Lithuania the Republic of Lithuania, is a country in the Baltic region of Europe. Lithuania is considered to be one of the Baltic states; the country is situated along the southeastern shore of the Baltic Sea, to the east of Sweden and Denmark. It is bordered by Latvia to the north, Belarus to the east and south, Poland to the south, Kaliningrad Oblast to the southwest. Lithuania has an estimated population of 2.8 million people as of 2019, its capital and largest city is Vilnius. Other major cities are Klaipėda. Lithuanians are Baltic people; the official language, Lithuanian, is one of only two living languages in the Baltic branch of the Indo-European language family, the other being Latvian. For centuries, the southeastern shores of the Baltic Sea were inhabited by various Baltic tribes. In the 1230s, the Lithuanian lands were united by Mindaugas and the Kingdom of Lithuania was created on 6 July 1253. During the 14th century, the Grand Duchy of Lithuania was the largest country in Europe. With the Lublin Union of 1569, Lithuania and Poland formed a voluntary two-state personal union, the Polish–Lithuanian Commonwealth.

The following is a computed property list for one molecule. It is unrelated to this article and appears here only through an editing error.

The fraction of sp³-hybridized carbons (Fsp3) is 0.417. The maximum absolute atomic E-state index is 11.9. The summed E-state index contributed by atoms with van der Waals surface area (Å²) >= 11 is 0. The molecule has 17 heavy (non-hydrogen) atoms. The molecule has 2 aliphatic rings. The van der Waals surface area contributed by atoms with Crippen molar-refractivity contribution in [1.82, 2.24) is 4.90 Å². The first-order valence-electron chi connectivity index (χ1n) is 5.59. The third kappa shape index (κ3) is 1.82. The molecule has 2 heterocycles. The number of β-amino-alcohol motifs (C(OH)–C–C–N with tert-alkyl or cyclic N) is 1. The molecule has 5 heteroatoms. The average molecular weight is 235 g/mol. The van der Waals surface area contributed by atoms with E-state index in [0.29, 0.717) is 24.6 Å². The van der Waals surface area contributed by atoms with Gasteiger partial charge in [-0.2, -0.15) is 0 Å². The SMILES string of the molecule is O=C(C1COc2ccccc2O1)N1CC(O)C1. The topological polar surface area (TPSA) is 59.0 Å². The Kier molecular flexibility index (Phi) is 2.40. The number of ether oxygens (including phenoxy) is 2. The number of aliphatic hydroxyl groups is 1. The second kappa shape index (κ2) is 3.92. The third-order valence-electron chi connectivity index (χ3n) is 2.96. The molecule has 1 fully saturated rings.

The Commonwealth lasted more than two centuries, until neighbouring countries systematically dismantled it from 1772 to 1795, with the Russian Empire annexing most of Lithuania's territory. As World War I neared its end, Lithuania's Act of Independence was signed on 16 February 1918, declaring the founding of the modern Republic of Lithuania. In the midst of the Second World War, Lithuania was first occupied by the Soviet Union and by Nazi Germany; as World War II neared its end and the Germans retreated, the Soviet Union reoccupied Lithuania. On 11 March 1990, a year before the formal dissolution of the Soviet Union, Lithuania became the first Baltic state to declare itself independent, resulting in the restoration of an independent State of Lithuania. Lithuania is a high-income advanced economy with a high Human Development Index, a high standard of living and performs favourably in measurements of civil liberties, press freedom, internet freedom, democratic governance and peacefulness. Lithuania is a member of the European Union, the Council of Europe, Schengen Agreement, NATO and OECD.